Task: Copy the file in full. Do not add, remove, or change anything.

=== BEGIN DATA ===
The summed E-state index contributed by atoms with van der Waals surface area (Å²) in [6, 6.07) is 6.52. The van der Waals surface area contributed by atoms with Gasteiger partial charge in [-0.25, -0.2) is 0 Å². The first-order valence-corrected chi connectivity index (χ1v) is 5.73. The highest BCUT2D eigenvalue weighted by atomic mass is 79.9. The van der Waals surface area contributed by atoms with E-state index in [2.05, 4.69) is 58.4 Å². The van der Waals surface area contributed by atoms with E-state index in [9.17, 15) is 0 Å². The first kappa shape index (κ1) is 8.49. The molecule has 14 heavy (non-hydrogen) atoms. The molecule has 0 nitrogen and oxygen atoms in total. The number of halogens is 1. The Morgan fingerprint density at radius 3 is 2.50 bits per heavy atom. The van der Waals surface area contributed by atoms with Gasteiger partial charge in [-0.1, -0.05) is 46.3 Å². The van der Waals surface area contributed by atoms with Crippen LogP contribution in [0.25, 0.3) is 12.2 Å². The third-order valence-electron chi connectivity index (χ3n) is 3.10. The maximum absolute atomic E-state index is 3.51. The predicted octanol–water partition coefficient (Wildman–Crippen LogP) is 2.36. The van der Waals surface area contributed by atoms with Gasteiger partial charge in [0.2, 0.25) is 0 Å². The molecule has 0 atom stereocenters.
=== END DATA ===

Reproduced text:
The summed E-state index contributed by atoms with van der Waals surface area (Å²) in [6, 6.07) is 6.52. The van der Waals surface area contributed by atoms with Gasteiger partial charge in [-0.25, -0.2) is 0 Å². The first-order valence-corrected chi connectivity index (χ1v) is 5.73. The highest BCUT2D eigenvalue weighted by atomic mass is 79.9. The van der Waals surface area contributed by atoms with E-state index in [2.05, 4.69) is 58.4 Å². The van der Waals surface area contributed by atoms with E-state index in [9.17, 15) is 0 Å². The first kappa shape index (κ1) is 8.49. The molecule has 14 heavy (non-hydrogen) atoms. The molecule has 0 nitrogen and oxygen atoms in total. The number of halogens is 1. The Morgan fingerprint density at radius 3 is 2.50 bits per heavy atom. The van der Waals surface area contributed by atoms with Gasteiger partial charge in [-0.1, -0.05) is 46.3 Å². The van der Waals surface area contributed by atoms with Crippen LogP contribution in [0.25, 0.3) is 12.2 Å². The third-order valence-electron chi connectivity index (χ3n) is 3.10. The maximum absolute atomic E-state index is 3.51. The predicted octanol–water partition coefficient (Wildman–Crippen LogP) is 2.36. The van der Waals surface area contributed by atoms with Gasteiger partial charge in [0.2, 0.25) is 0 Å². The molecule has 0 atom stereocenters.